The fifth generation of wireless technology, known as 5G, is coming, fast. They say it’s going to change everything, and the city of Canby wants to be ready for it.
The Canby Planning Commission spent a work session earlier this month discussing the technology, what it might mean for the Garden Spot and how its infrastructure should be regulated.
The benefits of 5G are fairly obvious: It supports up to 1,000 times more traffic and devices, with speeds 10, 50 or even 100 times faster than 4G. A 5G device could download an entire HD movie — or, I don’t know, the past 150 episodes of the Canby Now Podcast — in less than a second.
It does this by using small cell technology, which is very different than what we see today. Unlike current technology, which relies on tall, high-powered “macro” towers like the 130-foot 4G wireless communications monopole near Highway 99E the Canby City Council recently approved, 5G uses small, clustered networks of wireless transmitters and receivers designed to provide coverage to smaller areas.
As Canby Senior Planner Sandy Freund explained during the Feb. 10 work session, she believes 5G will bring a “paradigm shift,” and it’s about much, much more than just a faster phone.
“Smart cities,” they call it, powered by the Internet of Things, with embedded and interconnected digital sensors that would automatically alert the humans when a streetlight goes out, or a waste water pump has reached capacity. Imagine ODOT knowing about the new pothole on Highway 99E before anybody else — not because they saw it posted on Canby Now — but because Highway 99E told them.
It might sound like something out of Star Trek, but it could happen with 5G. So, what’s the problem?
Unlike our new “monofir,” these 5G small cells will not be disguised as trees (or even the Stay Puft Marshmallow Man). They are visually unobtrusive, resembling an electrical transformer or other utility component, and small enough to simply be slapped on an existing street light, telephone pole, or even a building (one Canby staff member joked that perhaps they could be made to look like gargoyle statues and added to the Dahlia).
The size and visuals are not the problem with 5G technology from a city planning perspective — it’s the sheer number of transmitters and receivers that will be required. One of the downsides to wireless signals is that they can be blocked: by buildings, trees, pretty much anything. That’s why 4G towers have to be so tall.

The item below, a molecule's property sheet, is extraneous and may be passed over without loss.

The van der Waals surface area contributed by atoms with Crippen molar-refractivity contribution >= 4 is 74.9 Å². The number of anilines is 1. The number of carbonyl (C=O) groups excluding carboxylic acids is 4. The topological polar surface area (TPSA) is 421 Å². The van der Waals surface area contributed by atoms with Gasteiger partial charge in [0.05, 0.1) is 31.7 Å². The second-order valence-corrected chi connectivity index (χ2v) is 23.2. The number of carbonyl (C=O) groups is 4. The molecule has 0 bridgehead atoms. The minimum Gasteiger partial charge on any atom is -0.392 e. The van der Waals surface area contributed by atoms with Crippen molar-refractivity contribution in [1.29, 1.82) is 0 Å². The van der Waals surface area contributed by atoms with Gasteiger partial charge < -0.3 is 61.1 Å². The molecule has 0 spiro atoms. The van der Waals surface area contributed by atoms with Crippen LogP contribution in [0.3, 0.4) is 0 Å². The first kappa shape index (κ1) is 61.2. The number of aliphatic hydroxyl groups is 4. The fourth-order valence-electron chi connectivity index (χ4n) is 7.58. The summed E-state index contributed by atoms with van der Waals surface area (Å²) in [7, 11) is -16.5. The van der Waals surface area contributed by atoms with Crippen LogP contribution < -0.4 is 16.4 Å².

That’s not an option with 5G small cells, so the only solution is just to make a lot more of them. According to Planning Director Bryan Brown, “they’re going to be everywhere.”
Though it may seem like we’d be way down on the list for integrating such technology, Brown said the city has already received five inquiries from prospective service providers about bringing 5G technology to Canby. The FCC has also reached out, wanting to know information about the city’s review process, fees, turnaround time and siting and other code requirements.
Right now, there is no language in the Canby Municipal Code concerning 5G, hence, the work session.
Exactly where these small cells would go is an open question. The most common location for them is on telephone poles, but all of Canby’s poles are owned and operated by Canby Utility, which has never share their real estate with wireless communications providers in the past.
Commissioners and city staff discussed various concerns about the 5G revolution, including the noise that small cells may generate, their exponentially higher rates of energy consumption and the possible health impacts of the increased wireless signals. Planning staff will continue to work on draft regulations, to be presented for consideration at a later date.
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